Biosocial criminology—and biosocial criminologists—focuses on both the environmental and biological factors that contribute to antisocial behavior. Importantly, these two domains are not separate parts of an equation but pieces of the same puzzle that fit together for a complete picture of the causes of crime/antisocial behavior.
Fitting the Facts of Crime applies a biopsychosocial lens to the “13 facts of crime” identified by John Braithwaite in his classic book, Crime, Shame and Reintegration. The authors unpack established facts—about gender and sex, age, environment, education, class, social bonds and associations, stress, and other influences—providing both empirical research and evidence from biopsychosocial criminology to address the etiology behind these facts and exactly how they are related to deviant behavior.
With their approach, the authors show how biopsychosocial criminology can be a unifying framework to enrich our understanding of the most robust and well-established topics in the field. In so doing, they demonstrate how biological and psychological findings can be responsibly combined with social theories to lend new insight into existing inquiries and solutions. Designed to become a standard text for criminology in general, Fitting the Facts of Crime introduces key concepts and applies them to real-world situations.
Chad Posick is Associate Professor in the Department of Criminal Justice and Criminology at Georgia Southern University.
Michael Rocque is Assistant Professor in the Bates Department of Sociology and the Senior Research Advisor for the Maine Department of Corrections.
"Biology and environment interact to direct human behavior. Crime is no exception. This comprehensive introduction, cleverly organized around Braithwaite’s facts of crime, describes how biological explanations can be integrated with social and psychological explanations to explain offending and to provide a more productive response to it from the criminal justice system. The authors provide a persuasive, balanced, and clear presentation and support it with current real-world examples. The result is an approachable introduction that provides a meaningful organizing framework for understanding crime from an interdisciplinary perspective that includes biology."—William Alex Pridemore, SUNY Distinguished Professor, School of Criminal Justice, University at Albany–SUNY
"A key takeaway from this book is that biological and sociological perspectives are complementary and not competing. Fitting the Facts of Crime will hopefully serve to further open the minds of criminologists to the importance of biology, as well as to ease tensions between more fundamentalist biological and sociological schools of thought. Because of how contentious some debates in this area can be, it is important for a book like this to present information in a neutral, non-defensive way, and to hold the audience from both sides. The authors have successfully accomplished this."—Jillian J. Turanovic, Associate Professor in the College of Criminology and Criminal Justice at Florida State University, and coauthor of Thinking about Victimization: Context and Consequences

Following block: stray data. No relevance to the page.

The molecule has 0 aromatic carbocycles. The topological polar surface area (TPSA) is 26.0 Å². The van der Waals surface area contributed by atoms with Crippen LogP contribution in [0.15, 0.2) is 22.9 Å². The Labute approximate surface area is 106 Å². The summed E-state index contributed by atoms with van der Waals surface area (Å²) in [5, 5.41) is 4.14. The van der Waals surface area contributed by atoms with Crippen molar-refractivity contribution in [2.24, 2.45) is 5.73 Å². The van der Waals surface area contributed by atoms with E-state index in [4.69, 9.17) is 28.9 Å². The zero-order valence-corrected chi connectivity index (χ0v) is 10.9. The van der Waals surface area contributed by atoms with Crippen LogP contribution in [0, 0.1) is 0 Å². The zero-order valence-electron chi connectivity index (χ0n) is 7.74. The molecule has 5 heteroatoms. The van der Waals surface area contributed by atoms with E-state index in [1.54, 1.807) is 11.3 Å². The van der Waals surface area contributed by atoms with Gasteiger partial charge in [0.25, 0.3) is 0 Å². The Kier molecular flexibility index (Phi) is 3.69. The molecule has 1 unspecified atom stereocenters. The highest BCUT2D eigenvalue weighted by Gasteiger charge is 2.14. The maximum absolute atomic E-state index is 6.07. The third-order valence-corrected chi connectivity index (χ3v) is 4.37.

"The main contribution of the book is to adapt some of the facts of criminology that have been accepted for more or less 30 years to the present day.... One of the most important conclusions of the book is that biological and sociological perspectives are complementary. Fitting the Facts of Crime brings criminologists together with biology. Although biopsychosocial criminology is not a theory in its own right, the empirical findings in the field are efficiently explained in the book."—Contemporary Sociology
"The authors clearly have a rich knowledge and appreciation of multiple ways of understanding crime, law, social control, and their underlying assumptions. Undoubtedly, there will be much resistance to, and criticisms of, the arguments presented throughout this innovative monograph, especially in sociological circles. However, increasingly, open-minded criminologists from different theoretical backgrounds are sincerely attempting to cross-fertilize, and this book will give them additional motivation to stay the course. Summing Up: Highly recommended."—W. S. DeKeseredy, Choice